Attention to cultural sensitivity becomes crucial in Hallyu content

윤지현 / 인턴 차민경 / 2021-06-19 08:37:07
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'The Penthouse: War in Life' production team apologizes for recent racial accusations

 

SEOUL, June 19 (Yonhap) -- Recently, a series of controversies related to racial discrimination have emerged in the Korean entertainment industry.


Though the popularity of Hallyu dramas abroad continues to increase day by day, it has been pointed out that the level of consciousness about other cultures in the Korean entertainment industry is inadequate.

One prime example of the controversy can be spotted in the third season of the popular drama "The Penthouse: War in Life." In an episode that aired on June 11, Alex Lee (actor Park Eun-seok), who is Logan Lee's brother, appears with a black bodyguard, a reggae hairstyle, and tattoos on his body.

 

▲ This photo captured from season 3 of SBS's popular drama "The Penthouse: War in Life." shows actor Park Eun-seok's character, Alex Lee. (PHOTO NOT FOR SALE) (Yonhap)

 

Although Alex's physical appearance was accepted as just a unique make-up among local Korean viewers, the response from overseas audiences was different.

In an online community made up by foreign Hallyu fans, some commented that they "felt insulted as a black person" and "felt disrespect and unpleasant."

The fact that reggae hair, which represents the identity of black people, was misused with a negative context and as a symbol of gangsters, seemed to be the main argument conveyed by the disappointed fans.

A reggae hairstyle refers to strands of hair formed by braiding, which is usually worn by the black community, especially Jamaicans.

Black people perceive this hairstyle as part of their own identity and are usually displeased by others' imitation, considering it as "cultural theft," however the production team of "The Penthouse: War in Life" has overlooked this part.

As the controversy grew, actor Park Eun-seok posted a statement in both Korean and English on Instagram last Sunday.

"I'd like to let everyone know that none of the appearances that were driven by the character was falsely intentional to harm, mock, disrespect or discourage the African-American community," Park said. "I'd like to apologize to the people who took offense by the character's appearance."

In addition, another controversy sparked up in SBS's new drama "Racket Boys," which aired on June 14. In specific, during the fifth episode, the Korean national badminton team coach, Director Fang--played by Ahn Nae-sang--complains that the Indonesian staff responsible for organizing the tournament did not provide space for the students.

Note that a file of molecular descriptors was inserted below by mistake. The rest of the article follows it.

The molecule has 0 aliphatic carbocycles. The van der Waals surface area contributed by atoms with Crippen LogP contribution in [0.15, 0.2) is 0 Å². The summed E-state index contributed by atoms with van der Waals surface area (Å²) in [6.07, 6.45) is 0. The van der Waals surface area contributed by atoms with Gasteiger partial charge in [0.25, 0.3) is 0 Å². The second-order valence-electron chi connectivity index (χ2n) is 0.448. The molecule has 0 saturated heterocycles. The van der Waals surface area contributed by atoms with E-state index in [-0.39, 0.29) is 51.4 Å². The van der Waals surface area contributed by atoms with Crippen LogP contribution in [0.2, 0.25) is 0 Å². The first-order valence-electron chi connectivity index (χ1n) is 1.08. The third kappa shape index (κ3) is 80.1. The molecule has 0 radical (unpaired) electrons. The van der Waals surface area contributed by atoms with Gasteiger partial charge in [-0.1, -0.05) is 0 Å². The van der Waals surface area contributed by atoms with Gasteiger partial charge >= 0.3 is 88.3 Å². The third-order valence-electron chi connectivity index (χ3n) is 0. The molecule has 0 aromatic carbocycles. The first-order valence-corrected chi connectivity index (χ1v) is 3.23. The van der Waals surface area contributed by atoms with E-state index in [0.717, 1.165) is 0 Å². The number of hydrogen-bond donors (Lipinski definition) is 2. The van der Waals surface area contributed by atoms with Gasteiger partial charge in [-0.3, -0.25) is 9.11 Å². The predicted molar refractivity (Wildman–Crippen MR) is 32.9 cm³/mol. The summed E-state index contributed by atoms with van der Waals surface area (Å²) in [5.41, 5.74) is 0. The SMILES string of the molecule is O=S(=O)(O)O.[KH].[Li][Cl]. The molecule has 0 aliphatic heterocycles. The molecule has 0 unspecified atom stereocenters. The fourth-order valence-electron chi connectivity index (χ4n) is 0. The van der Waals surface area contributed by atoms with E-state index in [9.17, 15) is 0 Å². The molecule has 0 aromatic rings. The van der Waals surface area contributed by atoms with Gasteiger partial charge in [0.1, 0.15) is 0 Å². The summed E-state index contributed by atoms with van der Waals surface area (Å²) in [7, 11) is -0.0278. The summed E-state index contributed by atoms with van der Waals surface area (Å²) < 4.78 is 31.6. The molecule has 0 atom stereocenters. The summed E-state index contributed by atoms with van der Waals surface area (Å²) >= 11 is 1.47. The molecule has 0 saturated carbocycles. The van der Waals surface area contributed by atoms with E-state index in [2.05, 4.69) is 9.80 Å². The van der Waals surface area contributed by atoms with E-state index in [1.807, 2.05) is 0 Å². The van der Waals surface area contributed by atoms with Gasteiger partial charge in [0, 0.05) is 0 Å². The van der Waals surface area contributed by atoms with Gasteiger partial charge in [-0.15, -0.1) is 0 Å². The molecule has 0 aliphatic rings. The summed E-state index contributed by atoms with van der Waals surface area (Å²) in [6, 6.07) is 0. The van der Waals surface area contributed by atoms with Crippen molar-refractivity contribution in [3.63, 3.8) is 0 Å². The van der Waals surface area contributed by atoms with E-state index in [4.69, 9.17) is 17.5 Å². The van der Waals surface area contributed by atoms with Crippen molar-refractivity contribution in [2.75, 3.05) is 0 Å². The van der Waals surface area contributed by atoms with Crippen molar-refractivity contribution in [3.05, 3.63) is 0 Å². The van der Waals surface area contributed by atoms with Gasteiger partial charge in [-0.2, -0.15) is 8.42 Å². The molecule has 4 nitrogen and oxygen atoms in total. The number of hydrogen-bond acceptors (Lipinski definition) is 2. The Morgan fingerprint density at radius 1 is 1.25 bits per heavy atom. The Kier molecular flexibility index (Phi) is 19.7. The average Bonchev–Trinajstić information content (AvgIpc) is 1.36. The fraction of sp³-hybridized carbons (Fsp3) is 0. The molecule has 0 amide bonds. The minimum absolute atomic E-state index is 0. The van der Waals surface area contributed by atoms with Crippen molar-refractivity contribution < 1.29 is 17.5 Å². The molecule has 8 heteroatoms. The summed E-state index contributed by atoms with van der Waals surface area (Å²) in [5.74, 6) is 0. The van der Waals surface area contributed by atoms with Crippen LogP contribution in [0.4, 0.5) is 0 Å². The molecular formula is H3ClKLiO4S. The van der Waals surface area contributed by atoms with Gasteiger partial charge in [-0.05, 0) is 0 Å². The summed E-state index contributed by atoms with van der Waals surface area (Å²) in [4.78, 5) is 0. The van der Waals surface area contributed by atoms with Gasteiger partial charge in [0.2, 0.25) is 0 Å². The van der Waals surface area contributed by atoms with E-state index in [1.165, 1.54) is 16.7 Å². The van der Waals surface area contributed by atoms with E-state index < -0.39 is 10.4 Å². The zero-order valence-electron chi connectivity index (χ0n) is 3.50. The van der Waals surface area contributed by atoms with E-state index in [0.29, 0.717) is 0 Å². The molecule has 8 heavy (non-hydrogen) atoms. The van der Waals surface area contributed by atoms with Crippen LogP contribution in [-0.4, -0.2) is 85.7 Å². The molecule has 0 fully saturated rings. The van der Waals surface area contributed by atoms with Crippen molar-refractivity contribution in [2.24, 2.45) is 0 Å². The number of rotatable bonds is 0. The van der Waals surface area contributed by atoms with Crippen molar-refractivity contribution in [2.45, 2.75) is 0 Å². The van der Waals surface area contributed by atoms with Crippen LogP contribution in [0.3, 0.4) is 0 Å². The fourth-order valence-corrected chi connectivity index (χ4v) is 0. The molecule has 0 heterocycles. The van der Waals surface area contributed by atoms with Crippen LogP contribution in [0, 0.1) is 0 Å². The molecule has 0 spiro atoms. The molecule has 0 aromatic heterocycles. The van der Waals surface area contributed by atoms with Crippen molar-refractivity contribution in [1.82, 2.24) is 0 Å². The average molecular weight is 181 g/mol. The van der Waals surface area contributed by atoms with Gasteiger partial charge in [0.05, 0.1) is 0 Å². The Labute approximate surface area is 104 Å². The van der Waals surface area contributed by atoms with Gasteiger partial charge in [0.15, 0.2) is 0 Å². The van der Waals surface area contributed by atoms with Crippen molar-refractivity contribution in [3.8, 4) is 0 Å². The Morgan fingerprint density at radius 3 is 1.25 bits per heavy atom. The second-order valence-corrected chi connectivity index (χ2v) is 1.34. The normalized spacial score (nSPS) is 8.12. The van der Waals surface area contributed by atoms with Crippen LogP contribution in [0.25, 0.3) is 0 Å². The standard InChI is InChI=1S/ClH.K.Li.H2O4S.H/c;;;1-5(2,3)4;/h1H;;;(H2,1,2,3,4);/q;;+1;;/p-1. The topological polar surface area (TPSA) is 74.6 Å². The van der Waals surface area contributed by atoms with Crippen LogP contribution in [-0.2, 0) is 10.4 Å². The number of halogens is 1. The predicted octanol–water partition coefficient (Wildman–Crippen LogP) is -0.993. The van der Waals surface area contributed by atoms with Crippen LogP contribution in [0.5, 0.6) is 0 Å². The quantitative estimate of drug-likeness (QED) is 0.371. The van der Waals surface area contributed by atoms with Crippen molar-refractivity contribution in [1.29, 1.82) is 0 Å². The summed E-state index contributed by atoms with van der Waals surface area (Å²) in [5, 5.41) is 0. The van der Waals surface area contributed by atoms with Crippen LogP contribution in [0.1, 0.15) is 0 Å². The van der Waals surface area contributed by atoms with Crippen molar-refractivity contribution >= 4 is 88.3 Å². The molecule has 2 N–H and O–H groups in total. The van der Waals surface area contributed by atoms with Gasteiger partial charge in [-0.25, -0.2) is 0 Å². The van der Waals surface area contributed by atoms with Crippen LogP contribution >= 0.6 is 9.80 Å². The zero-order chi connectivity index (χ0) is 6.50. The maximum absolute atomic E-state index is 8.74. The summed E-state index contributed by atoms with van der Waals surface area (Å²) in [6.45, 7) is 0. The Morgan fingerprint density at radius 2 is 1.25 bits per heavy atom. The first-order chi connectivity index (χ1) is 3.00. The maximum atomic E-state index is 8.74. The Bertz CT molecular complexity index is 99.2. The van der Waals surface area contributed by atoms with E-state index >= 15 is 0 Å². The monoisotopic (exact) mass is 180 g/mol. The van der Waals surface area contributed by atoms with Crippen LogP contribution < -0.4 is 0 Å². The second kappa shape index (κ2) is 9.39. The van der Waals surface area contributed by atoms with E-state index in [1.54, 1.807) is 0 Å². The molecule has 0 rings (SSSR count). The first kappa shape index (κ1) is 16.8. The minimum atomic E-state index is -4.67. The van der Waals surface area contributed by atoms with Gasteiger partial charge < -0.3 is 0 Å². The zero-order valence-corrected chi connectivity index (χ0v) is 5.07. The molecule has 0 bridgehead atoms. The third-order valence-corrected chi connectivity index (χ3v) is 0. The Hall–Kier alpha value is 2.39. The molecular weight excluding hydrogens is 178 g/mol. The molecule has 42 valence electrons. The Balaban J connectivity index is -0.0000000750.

Indonesian viewers protested that the drama insulted their country, and the production team posted apology statement on its official Instagram, saying, "We did not intend to insult any particular country, player, or race."

 

▲ These captured images from Instagram shows the apology statements posted by actor Park Eun-seok (left) and the production team of "Racket Boys" (right). (PHOTO NOT FOR SALE) (Yonhap)

 

A series of controversy over the lack of understanding and consideration for other cultures has continued with the growth of Hallyu related contents.


In 2017, the MBC drama "Man Who Dies to Live" was criticized for showing a woman in a bikini wearing a hijab and lying down near a swimming pool.

The drama caused controversy over the disparagement of Islamic culture by showing the main character with his feet up next to the Koran and standing in an arrogant posture in a mosque.

At the time, the production team posted an apology in Korean, English and Arabic on its website and SNS, promising to prevent a recurrence.


▲ This photo provided by MBC shows the drama poster for "Man Who Dies to Live," which aired in 2017. (PHOTO NOT FOR SALE) (Yonhap)

    

During the same year, girl group Mamamoo apologized after singing "Uptown Funk" by pop singer Bruno Mars with black paint on the members' faces at their solo concert.


The concept of blackface, which refers to other races dressing up as black people, has long disappeared since the 1960s in multicultural societies like the United States.

However, in Korea, where the history of multicultural societies is relatively short, often does not recognize that certain expressions can be racist.

Some local internet users mentioned how they weren't sure why these issues are controversial and that they needed a change in perspective.

 

▲ This photo captured from social media shows the members of Mamamoo with darkened skin performing "Uptown Funk" during their solo concert. (PHOTO NOT FOR SALE) (Yonhap)

 

The growth of over-the-top (OTT) platforms has provided a plethora of Korean dramas and entertainment programs to be watched by audiences overseas in real time and such criticism is expected to appear more frequently.


Entertainment industry officials state that Korean content producers need to make considerable efforts to understand different cultural contexts as Hallyu is gaining popularity beyond Asia and across the world.

yjh@yna.co.kr



(END)

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